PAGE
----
Victoria Natural History Society – April 12, 2016

Please join me for the VNHS Natural History Night on Tuesday, April 12, 7:30-9:30 pm, in Room 159 of the Fraser Building at the University of Victoria. I’ll be reading from Once They Were Hats and talking about “The Quintessential Ecosystem Engineer: Past, Present and Future.” The event is free and open to the public. Additional information here.

beaver dam

Beaver engineering

Douglas Day at Fort Langley National Historic Site – Nov 19, 2015


Douglas Day marks the day on November 19, 1858, when James Douglas proclaimed British Columbia a Crown Colony in Fort Langley’s Big House. This year, I’ll be part of Fort Langley National Historic Site’s annual Douglas Day celebration, from 7:00 – 9:30 p.m. on Thursday, November 19th.

Enjoy wine, cheese, music and a re-enactment of the proclamation of the colony of British Columbia, plus the mainland launch of Once They Were Hats.

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Rethinking the Beaver

Has there ever been a more misunderstood national symbol? Has there ever been a more important time for the beaver to flourish? Canadian Geographic, Dec. 2012.


(© Frances Backhouse)


“At the turn of the 19th century, many people thought Canada’s national animal was a goner — a doomed species that had passed the point of no return. One notable pessimist was Horace T. Martin, a Canadian Fellow of the Zoological Society of London and author of Castorologia or the History and Traditions of the Canadian Beaver. ‘As to the ultimate destruction of the beaver, no possible question can exist,’ declared Martin in 1892, noting that ‘the evidences of approaching extermination can be seen only too plainly in the miles of territory exhibiting the decayed stump, the broken dam and deserted lodge.’ One hundred and twenty years later, on a warm June evening, I sit on the shore of a massive beaver pond in Algonquin Provincial Park, watching water bugs etch ephemeral lines on the glassy surface.”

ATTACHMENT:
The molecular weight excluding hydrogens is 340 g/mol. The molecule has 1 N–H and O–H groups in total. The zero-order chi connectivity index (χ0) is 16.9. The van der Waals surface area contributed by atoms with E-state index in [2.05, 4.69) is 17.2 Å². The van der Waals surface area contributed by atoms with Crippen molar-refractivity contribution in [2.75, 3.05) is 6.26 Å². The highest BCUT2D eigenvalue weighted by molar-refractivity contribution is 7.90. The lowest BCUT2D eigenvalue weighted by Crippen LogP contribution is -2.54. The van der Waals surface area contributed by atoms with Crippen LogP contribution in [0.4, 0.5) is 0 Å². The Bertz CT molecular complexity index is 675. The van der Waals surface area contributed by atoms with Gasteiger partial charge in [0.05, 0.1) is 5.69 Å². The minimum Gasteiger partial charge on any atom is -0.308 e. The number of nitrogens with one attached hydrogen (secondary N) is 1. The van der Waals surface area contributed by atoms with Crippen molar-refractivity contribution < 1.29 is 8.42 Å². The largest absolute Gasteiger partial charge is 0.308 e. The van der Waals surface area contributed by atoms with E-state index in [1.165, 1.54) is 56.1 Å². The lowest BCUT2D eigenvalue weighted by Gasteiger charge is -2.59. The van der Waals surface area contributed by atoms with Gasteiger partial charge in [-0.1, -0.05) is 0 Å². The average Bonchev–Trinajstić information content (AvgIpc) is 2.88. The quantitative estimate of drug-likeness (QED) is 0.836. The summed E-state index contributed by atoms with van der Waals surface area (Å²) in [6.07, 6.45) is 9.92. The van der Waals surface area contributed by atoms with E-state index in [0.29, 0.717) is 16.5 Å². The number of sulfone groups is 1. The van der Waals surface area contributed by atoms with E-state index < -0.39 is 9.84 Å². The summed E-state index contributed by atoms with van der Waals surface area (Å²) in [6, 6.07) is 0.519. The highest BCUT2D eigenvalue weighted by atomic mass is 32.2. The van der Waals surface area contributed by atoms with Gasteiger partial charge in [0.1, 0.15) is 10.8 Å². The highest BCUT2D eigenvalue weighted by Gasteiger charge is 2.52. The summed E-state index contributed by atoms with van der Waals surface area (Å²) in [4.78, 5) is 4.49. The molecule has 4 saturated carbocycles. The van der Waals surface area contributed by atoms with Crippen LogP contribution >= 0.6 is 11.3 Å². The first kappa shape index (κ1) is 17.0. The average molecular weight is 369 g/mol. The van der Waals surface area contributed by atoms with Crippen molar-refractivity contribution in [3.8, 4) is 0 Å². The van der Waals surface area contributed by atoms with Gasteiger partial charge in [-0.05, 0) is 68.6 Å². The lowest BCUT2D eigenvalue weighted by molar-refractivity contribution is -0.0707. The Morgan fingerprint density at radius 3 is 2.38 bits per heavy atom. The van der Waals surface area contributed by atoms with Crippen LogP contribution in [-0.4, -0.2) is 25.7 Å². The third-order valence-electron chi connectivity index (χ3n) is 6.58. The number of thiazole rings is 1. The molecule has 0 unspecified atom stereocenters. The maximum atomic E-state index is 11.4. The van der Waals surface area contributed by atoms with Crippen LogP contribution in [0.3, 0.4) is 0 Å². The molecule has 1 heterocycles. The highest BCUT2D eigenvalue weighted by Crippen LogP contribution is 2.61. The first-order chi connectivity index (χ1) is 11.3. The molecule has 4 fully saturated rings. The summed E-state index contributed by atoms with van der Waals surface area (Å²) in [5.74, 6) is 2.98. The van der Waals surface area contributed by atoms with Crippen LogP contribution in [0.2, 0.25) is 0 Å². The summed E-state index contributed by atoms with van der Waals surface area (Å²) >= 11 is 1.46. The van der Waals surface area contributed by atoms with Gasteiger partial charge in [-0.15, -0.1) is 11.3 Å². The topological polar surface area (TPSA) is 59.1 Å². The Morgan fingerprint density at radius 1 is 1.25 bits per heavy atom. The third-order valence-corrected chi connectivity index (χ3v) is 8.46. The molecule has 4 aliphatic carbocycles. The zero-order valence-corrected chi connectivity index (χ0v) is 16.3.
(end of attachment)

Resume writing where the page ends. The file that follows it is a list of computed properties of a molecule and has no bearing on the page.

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Italy in the Fiery Footsteps of a Medieval Countess

A walk through history on the Sentiero Matilde. Georgia Straight, Nov. 1, 2007.

“The gossip about Matilde beats anything I’ve ever seen on the cover of a celebrity magazine. They say this red-haired countess was the Pope’s lover, and a warrior who led her own army into battle; that she had her first husband murdered by an assassin who thrust a sword up the poor fellow’s backside as he squatted to relieve himself; and that when she remarried at 43 for political reasons, she refused to sleep with her 16-year-old husband, a timid youth known as ‘the penguin’. Never mind that she’s been dead for nearly 900 years. If you want to explore the Apennines  in northern Italy’s province of Reggio Emilia, you won’t find a more intriguing guide than Matilde of Canossa (1046 to 1115).”

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Ponte della Maddelena, thought to have been commissioned by Countess Matilde di Canossa.

The Ponte della Maddelena, thought to have been commissioned by Matilde of Canossa (© Frances Backhouse).